The platform world is changing. The Axa Elevate move broke earlier this week, and it is our understanding another similar move is also about to be announced. We are also aware of at least two other bidders who lost out to Standard Life for the Elevate book, and it seems pretty clear that part of the attraction from SL’s point of view was to buy the assets simply to stop their competitors from doing so.

Standard Life have stated that they see the platform market splitting into “buyers and sellers” and whilst we don’t necessarily think the market will be that polarised (at least in the short term) there is no doubt that a large amount of platform assets are going to shift around over the coming months. Some of this is happening naturally, and the gap between net & gross flows for some platforms and the fund industry generally is pretty wide. However, the hype is still focussed on what happens if/when your platform changes ownership and the supposed need to take an almost obsessive view of a provider’s financial strength.

Every platform, irrespective of their financial strength is required to have a plan demonstrating how, if the need arose, they would wind down their business whilst still treating their customers fairly. This extends into capital adequacy provision, and the larger providers will have their plan regularly reviewed by the FCA as part of the normal close and continuous relationship. The upshot of all of this is that, if a provider decides to exit the market, one of two things will happen. They will either be acquired or they will exit. If they exit, these plans require them to treat customers fairly and ensure customers are not in any way disadvantaged by the change. The regulatory protection in this scenario is pretty strong, and especially so for larger providers.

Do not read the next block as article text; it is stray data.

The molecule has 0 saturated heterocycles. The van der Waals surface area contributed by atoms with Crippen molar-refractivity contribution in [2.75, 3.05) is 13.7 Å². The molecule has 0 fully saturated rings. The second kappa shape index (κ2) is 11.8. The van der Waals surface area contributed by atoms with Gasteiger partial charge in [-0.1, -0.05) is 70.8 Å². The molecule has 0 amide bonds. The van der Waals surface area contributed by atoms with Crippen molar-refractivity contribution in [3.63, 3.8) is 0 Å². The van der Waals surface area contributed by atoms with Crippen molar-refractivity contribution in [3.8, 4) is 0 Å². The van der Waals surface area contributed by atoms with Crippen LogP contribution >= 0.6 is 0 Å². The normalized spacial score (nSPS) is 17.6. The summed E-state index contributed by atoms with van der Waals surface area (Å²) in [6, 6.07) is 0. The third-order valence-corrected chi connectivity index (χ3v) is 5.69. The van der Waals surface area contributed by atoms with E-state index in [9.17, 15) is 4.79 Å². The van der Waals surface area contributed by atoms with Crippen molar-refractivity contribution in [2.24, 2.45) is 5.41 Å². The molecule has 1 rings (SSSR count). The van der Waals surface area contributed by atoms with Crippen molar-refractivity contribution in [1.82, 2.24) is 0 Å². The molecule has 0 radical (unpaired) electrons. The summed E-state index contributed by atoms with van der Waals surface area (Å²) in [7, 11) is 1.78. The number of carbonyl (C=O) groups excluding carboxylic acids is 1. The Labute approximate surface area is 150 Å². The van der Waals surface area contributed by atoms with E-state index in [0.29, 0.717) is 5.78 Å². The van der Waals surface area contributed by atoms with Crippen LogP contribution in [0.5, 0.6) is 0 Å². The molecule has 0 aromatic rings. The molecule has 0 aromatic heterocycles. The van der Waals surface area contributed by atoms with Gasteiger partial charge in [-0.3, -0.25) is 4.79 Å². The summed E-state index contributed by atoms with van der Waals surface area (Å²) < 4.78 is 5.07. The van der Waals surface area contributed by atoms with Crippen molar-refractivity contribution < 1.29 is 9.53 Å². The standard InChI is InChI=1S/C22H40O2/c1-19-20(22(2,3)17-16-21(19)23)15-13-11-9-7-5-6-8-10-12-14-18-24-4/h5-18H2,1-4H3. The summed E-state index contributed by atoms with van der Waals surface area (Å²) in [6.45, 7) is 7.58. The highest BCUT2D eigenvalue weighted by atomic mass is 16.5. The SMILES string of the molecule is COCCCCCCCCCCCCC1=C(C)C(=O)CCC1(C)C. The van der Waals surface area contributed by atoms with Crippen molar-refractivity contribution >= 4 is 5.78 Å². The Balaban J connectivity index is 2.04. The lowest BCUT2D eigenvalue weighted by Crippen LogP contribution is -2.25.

Returning to the Axa/SL announcement, 160,000 customers have invested their hard earned via Elevate. SL quote an average case size of “£80 to £90k” so for these customers it’s a not insignificant event. However, for these customers, what exactly has changed? Their money is still invested, the charges are the same (for now at least; we’ll be watching to see what happens there), and they will still have the support of their adviser. If they pick up the phone to speak to Axa staff they will find the same people are still there, and whilst they might be nervous about their own futures, they will be delivering the same level of service as they always have done. Even if/when the merger is approved and completed, is it really anything for customers to worry about? Standard Life PLC is one of the largest companies in the UK, and whilst the detail of any migration (if indeed there is one) are still to be confirmed I find it hard to believe Standard Life will be doing anything other than treating these customers fairly.

The merger has been reported in the real world via the Telegraph, FT, City AM and others. It’s noticeable that there are no comments from customers on any of these articles, and the last mention of Axa Elevate on the Money Saving Expert forums was around 3 months ago. Early days yet, but there is no evidence of any customers being worried about the move. Those hyping up the need to move assets and/or change platforms would do well to remember this, and focus on the potential customer outcome.